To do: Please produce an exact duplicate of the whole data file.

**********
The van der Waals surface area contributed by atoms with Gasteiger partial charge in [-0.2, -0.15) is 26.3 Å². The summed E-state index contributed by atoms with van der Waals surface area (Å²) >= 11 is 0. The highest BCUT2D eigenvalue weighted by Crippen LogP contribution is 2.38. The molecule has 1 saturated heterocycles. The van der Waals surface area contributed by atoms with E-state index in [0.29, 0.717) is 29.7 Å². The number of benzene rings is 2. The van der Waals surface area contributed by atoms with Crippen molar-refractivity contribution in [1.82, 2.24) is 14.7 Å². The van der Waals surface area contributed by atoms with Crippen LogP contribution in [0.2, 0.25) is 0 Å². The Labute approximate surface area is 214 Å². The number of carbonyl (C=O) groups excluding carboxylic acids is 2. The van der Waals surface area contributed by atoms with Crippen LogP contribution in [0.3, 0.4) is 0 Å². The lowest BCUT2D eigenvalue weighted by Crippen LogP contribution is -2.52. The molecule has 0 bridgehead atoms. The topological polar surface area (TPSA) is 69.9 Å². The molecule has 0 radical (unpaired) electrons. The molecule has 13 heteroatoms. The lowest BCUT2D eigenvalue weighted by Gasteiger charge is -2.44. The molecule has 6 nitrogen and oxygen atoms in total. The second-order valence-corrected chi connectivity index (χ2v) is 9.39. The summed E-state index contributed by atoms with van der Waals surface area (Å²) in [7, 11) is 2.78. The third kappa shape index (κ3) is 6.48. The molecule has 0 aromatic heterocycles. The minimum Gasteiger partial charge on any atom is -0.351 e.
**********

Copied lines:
The van der Waals surface area contributed by atoms with Gasteiger partial charge in [-0.2, -0.15) is 26.3 Å². The summed E-state index contributed by atoms with van der Waals surface area (Å²) >= 11 is 0. The highest BCUT2D eigenvalue weighted by Crippen LogP contribution is 2.38. The molecule has 1 saturated heterocycles. The van der Waals surface area contributed by atoms with E-state index in [0.29, 0.717) is 29.7 Å². The number of benzene rings is 2. The van der Waals surface area contributed by atoms with Crippen molar-refractivity contribution in [1.82, 2.24) is 14.7 Å². The van der Waals surface area contributed by atoms with Crippen LogP contribution in [0.2, 0.25) is 0 Å². The Labute approximate surface area is 214 Å². The number of carbonyl (C=O) groups excluding carboxylic acids is 2. The van der Waals surface area contributed by atoms with Crippen LogP contribution in [0.3, 0.4) is 0 Å². The lowest BCUT2D eigenvalue weighted by Crippen LogP contribution is -2.52. The molecule has 0 bridgehead atoms. The topological polar surface area (TPSA) is 69.9 Å². The molecule has 0 radical (unpaired) electrons. The molecule has 13 heteroatoms. The lowest BCUT2D eigenvalue weighted by Gasteiger charge is -2.44. The molecule has 6 nitrogen and oxygen atoms in total. The second-order valence-corrected chi connectivity index (χ2v) is 9.39. The summed E-state index contributed by atoms with van der Waals surface area (Å²) in [7, 11) is 2.78. The third kappa shape index (κ3) is 6.48. The molecule has 0 aromatic heterocycles. The minimum Gasteiger partial charge on any atom is -0.351 e.